Categorized | Biotechnology, Pharmaceutical

Replacing Isopropyl Alcohol in Pharmaceutical Cleaning

Q. I’ve been told that we should no longer use isopropyl alcohol (IPA) for cleaning our pharmaceutical equipment. What should we use instead?

A. In pharmaceutical cleaning applications, isopropyl alcohol is less than ideal. Alcohol will clean residues which are soluble in alcohol, but that is a limited range.  Using critical cleaning, aqueous detergents are far more robust and will allow for more effective cleaning processes.

Well-built detergents will emulsify a far wider spectrum of active pharmaceutical ingredients and other residues. The type of detergent to choose as a replacement for IPA will depend on whether cleaning will be manual or washer/sprayer/CIP, which would necessitate a low foaming detergent.  Other factors are is the residue organic or inorganic.  Still other options can include phosphate or phosphate-free, and a preference for a powdered or liquid concentrate.  Having a suite of these detergent combinations allows for any residue, cleaning mechanism and substrate to be tackled effectively.  Again, using just IPA cannot accomplish this.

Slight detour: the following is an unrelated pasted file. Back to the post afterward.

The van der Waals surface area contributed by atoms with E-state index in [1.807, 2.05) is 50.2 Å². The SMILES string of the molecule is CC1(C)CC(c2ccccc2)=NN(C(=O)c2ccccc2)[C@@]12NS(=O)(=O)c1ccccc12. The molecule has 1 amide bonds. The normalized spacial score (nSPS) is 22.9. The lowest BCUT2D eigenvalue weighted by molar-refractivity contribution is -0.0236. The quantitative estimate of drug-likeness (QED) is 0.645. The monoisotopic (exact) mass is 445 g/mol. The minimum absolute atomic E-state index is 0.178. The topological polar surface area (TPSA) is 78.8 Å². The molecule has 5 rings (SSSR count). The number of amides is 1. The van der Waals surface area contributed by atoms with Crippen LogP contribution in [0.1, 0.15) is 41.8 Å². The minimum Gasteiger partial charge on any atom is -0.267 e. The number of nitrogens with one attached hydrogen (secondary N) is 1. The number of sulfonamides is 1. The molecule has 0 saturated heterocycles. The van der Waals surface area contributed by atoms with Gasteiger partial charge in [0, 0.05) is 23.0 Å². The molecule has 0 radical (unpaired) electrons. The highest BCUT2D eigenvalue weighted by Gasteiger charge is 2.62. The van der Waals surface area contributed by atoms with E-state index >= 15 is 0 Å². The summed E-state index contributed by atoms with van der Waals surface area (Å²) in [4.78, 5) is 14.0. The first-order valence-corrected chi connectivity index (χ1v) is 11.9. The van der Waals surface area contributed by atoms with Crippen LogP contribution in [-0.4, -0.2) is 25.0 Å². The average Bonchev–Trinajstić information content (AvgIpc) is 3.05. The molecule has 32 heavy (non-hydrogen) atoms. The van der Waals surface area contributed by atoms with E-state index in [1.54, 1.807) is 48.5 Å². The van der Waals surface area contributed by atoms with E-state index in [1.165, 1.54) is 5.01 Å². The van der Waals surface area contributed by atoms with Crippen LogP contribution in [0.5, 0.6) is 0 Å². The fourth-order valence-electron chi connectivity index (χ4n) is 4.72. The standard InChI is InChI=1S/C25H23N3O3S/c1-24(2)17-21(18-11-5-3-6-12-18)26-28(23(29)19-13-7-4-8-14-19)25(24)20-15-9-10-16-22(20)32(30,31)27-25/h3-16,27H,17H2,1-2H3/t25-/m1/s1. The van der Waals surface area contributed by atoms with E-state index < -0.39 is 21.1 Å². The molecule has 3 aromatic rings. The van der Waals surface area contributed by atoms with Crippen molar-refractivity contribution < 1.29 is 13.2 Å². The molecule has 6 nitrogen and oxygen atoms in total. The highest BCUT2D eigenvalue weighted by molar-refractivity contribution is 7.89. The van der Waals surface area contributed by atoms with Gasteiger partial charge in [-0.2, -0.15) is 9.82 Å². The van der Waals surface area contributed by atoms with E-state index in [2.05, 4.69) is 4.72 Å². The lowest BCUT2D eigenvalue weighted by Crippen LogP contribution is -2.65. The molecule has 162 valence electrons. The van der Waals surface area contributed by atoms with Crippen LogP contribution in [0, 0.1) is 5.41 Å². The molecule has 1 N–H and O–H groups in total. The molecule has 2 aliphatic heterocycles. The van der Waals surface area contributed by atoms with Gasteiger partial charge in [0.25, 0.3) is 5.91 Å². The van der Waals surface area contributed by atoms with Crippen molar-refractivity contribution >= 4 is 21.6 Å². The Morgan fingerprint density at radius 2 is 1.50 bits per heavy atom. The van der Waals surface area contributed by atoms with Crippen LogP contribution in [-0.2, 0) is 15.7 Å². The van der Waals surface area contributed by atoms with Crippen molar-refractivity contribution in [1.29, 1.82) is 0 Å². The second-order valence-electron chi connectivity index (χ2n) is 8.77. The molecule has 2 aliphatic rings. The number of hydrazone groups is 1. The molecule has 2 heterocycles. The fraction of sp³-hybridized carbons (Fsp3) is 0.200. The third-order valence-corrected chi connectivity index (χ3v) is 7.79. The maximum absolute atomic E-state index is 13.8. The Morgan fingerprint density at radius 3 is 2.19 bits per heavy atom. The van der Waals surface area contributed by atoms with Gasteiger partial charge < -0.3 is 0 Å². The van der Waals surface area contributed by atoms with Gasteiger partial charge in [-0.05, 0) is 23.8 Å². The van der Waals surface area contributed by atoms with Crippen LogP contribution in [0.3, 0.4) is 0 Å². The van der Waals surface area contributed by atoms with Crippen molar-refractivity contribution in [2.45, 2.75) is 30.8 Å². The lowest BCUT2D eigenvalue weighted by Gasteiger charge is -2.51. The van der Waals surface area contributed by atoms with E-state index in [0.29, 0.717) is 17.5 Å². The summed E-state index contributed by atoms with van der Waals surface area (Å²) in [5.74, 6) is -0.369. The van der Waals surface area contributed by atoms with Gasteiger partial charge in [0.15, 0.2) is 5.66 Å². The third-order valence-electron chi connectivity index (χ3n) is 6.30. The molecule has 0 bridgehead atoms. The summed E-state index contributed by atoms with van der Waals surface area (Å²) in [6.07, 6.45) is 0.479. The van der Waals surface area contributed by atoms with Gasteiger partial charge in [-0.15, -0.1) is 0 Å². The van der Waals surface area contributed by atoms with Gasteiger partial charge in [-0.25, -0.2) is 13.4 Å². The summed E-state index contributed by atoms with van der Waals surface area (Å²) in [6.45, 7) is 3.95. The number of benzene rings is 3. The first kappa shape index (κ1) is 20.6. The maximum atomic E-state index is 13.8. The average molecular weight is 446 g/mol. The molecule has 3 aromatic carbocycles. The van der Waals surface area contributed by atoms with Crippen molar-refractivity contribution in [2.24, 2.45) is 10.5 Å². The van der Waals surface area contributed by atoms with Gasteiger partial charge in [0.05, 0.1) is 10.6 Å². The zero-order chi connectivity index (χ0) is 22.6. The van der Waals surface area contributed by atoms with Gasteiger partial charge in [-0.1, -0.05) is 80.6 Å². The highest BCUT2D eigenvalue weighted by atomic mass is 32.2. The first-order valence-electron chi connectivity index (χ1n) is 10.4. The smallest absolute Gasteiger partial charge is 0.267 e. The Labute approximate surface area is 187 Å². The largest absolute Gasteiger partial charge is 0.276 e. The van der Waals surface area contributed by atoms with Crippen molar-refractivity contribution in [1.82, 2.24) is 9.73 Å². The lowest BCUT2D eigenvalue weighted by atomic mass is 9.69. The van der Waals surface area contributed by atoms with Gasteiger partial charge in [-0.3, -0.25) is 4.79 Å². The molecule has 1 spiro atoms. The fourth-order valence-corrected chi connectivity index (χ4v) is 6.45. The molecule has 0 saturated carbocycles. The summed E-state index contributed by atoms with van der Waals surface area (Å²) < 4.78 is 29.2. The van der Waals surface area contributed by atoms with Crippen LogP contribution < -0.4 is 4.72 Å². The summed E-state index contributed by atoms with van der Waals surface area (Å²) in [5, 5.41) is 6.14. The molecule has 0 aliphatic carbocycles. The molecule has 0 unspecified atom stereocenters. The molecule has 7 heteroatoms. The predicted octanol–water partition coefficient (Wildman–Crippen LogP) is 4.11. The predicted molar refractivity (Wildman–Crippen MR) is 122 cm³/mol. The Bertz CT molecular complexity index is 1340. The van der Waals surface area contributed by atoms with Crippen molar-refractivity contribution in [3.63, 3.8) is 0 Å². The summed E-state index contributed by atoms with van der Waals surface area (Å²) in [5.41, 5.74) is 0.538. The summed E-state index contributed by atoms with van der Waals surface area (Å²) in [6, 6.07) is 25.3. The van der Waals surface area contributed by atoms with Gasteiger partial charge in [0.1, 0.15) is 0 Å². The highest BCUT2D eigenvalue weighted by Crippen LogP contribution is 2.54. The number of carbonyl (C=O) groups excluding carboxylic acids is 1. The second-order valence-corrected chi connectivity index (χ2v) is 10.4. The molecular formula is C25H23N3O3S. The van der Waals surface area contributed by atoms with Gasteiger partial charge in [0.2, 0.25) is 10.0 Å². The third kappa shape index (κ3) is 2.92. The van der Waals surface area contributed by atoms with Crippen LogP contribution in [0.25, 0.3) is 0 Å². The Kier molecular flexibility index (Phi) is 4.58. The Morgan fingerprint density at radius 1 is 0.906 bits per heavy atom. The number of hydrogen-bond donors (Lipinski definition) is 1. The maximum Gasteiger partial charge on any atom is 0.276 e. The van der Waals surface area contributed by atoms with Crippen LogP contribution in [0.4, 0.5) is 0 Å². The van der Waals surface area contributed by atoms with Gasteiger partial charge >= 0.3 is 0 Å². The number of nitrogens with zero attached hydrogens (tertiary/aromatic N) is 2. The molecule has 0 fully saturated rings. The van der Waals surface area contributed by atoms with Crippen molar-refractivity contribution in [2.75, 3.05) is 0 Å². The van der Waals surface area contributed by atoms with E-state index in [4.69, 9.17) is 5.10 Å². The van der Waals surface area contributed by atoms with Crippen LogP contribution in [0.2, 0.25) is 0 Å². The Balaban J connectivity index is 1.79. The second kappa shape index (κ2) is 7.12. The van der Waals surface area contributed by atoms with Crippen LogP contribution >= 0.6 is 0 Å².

Finally, vast amounts of IPA to drain may require government or other regulatory licensing depending on your location and municipality.

To request an Alconox Inc. detergent for free, please complete the questionnaire at Get Sample. For more information about any one of our Alconox Inc. detergents, consult the technical bulletin for each product. Or click here to access each of our detergent’s Safety Data Sheets.

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